Nuclear cleanup on coast of White Sea

Video footage from a beach near weapon testing area Nenoksa shows helicopters, excavators and men in protection gear involved in the removing of radioactive debris from last month’s nuclear accident.
September 23, 2019


A helicopter fly in over the beach of Nenoksa and put large metal containers on the shore. Four people dressed in special clothes remove materials from one of the two barges that have been abandoned on site following last month’s nuclear accident.

An excavator move the dangerous scrap into the containers and helicopters subsequently fly it all away.

It was the first part of a clean-up process on site, Region29 reports. The news agency has obtained exclusive video footage that shows how the beach of Nenoksa is being cleaned up after the explosion in nearby White Sea waters.

It is unclear where the containers were being taken, Region29 reports.

While the men onboard the barges carry special protection suits, the driver of the excavator appears not to wear any special gear, the video materials show.

The beach is located in the immediate vicinity of the local weapons testing site. Nearby is also several local villages with a population of several hundred people. The White Sea coast is among the most densely populated areas in the Russian North, and Severodvinsk, the closed military town, has about 190 thousand inhabitants. The regional capital of Arkhangelsk has about 310,000.


Local journalists in early September made it to the beach and checked radioactivity on site. They found a number of objects that emitted the dangerous particles.

Radiation levels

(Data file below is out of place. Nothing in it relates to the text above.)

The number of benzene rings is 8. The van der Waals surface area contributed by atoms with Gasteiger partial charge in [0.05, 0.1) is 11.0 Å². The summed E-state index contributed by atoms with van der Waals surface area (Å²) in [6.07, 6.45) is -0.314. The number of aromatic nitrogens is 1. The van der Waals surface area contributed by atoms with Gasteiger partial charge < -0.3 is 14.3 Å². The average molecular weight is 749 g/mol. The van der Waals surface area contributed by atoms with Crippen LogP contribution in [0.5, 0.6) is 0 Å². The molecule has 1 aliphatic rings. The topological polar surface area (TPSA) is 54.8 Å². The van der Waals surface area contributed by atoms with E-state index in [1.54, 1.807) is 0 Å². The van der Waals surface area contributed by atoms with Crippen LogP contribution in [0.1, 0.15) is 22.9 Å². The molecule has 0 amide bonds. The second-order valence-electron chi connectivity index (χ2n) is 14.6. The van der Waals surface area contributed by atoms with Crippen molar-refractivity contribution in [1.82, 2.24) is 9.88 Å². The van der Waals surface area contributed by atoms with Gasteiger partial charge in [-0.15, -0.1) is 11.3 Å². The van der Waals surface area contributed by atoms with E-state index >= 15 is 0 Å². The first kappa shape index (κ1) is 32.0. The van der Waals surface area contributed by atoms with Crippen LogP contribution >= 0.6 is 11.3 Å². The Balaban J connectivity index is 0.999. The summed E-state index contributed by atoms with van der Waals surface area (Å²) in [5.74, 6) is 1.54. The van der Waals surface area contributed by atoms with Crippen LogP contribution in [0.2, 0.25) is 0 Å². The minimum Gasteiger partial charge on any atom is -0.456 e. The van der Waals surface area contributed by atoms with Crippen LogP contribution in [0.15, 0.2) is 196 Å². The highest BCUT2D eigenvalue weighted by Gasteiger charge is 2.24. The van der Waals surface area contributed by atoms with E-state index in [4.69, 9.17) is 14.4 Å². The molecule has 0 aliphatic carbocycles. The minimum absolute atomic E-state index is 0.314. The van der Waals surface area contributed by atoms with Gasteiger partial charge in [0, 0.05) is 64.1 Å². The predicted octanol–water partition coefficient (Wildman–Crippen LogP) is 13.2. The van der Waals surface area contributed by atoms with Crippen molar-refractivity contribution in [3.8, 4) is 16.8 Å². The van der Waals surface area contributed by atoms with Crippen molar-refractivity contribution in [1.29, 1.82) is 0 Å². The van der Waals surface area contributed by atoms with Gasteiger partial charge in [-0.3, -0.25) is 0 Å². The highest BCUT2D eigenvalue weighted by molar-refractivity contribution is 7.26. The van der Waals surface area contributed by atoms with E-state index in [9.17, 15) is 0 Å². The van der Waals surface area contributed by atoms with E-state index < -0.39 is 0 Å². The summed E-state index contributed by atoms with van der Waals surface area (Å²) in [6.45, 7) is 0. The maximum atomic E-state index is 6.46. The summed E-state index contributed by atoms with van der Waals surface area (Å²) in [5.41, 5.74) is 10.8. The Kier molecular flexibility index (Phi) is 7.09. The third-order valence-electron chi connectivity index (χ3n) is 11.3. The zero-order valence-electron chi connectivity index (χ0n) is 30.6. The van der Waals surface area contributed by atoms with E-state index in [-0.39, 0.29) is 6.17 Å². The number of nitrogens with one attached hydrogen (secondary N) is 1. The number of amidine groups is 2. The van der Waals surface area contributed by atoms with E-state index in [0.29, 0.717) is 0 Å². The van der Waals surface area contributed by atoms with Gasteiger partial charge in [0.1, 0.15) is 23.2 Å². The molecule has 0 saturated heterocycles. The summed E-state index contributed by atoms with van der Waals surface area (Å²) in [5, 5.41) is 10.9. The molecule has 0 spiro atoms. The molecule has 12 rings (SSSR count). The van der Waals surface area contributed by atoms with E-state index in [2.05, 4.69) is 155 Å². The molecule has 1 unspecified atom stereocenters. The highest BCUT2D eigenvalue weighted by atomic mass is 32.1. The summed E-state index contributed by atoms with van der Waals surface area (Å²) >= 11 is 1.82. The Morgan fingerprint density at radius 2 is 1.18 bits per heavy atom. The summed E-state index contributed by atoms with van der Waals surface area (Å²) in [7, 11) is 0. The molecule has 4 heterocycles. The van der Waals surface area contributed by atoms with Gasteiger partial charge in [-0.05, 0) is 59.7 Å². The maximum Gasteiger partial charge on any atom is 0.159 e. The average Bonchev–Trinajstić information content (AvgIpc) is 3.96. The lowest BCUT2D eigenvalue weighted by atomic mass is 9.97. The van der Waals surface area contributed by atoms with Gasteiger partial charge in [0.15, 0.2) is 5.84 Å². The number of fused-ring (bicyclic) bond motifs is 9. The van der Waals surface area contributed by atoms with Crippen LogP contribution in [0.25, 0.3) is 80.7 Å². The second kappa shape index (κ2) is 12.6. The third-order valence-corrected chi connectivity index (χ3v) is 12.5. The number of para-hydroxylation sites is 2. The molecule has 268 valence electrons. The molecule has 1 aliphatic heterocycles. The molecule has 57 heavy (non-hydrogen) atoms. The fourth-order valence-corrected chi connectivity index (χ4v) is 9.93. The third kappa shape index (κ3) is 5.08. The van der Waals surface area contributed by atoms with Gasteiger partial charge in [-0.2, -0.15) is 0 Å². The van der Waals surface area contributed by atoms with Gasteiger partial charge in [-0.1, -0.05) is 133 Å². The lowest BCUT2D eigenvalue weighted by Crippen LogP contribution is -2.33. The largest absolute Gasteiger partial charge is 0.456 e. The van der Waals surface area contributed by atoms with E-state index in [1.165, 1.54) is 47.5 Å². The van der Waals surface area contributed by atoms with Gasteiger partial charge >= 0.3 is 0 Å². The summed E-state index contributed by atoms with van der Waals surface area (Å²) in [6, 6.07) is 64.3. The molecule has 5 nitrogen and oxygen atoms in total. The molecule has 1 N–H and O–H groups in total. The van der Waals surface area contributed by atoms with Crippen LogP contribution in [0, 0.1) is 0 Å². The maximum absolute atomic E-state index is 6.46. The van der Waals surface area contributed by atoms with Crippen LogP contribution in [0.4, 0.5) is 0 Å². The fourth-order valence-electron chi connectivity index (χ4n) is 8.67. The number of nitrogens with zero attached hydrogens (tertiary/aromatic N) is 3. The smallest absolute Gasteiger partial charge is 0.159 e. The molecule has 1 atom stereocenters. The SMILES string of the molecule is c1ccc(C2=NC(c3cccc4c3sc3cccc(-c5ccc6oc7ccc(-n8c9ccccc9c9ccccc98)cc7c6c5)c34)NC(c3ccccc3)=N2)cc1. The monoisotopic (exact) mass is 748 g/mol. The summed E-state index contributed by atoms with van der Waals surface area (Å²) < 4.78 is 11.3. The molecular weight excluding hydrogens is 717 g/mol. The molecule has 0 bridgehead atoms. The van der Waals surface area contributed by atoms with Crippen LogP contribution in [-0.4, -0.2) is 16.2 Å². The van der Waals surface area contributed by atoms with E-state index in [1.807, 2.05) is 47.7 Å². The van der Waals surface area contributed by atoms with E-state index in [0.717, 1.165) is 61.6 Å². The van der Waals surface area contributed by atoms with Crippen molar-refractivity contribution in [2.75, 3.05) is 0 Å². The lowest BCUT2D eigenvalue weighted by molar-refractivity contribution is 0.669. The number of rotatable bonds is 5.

It was in the morning of 8th August that the blast happened at Nenoksa naval missile testing site about 25 kilometres northwest of Severodvinsk by the White Sea.

State nuclear power company Rosatom soon confirmed that the accident happened at a «military training site in the Arkhangelsk region.» Five representatives of the company died in the accident.

Russia’s Defense Ministry was early stating that there were no releases of radioactivity.

However, regional news portal reported with reference to Roshydromet that radiation levels exceeded normal background in between 6 to 16 times on Thursday. Six out of eight monitors in Severodvinsk showed gamma radiation values higher than normal.

Meanwhile, city authorities in Severodvinsk were told to unpublish the news about a spike in radiation levels, peaking at 2 µSv/h, which is nearly 20 times normal background.


The authorities have given a muted response to the explosion, seeking to quiet public fears. Four of Russia’s nuclear radiation monitoring stations went silent days after the explosion, and doctors in the region have said they were not warned that they would be treating patients exposed to radiation.

The secrecy surrounding the accident has led outside observers to speculate that what the explosion involved the Burevestnik nuclear-powered intercontinental cruise missile, dubbed the SSC-X-9 Skyfall by NATO.



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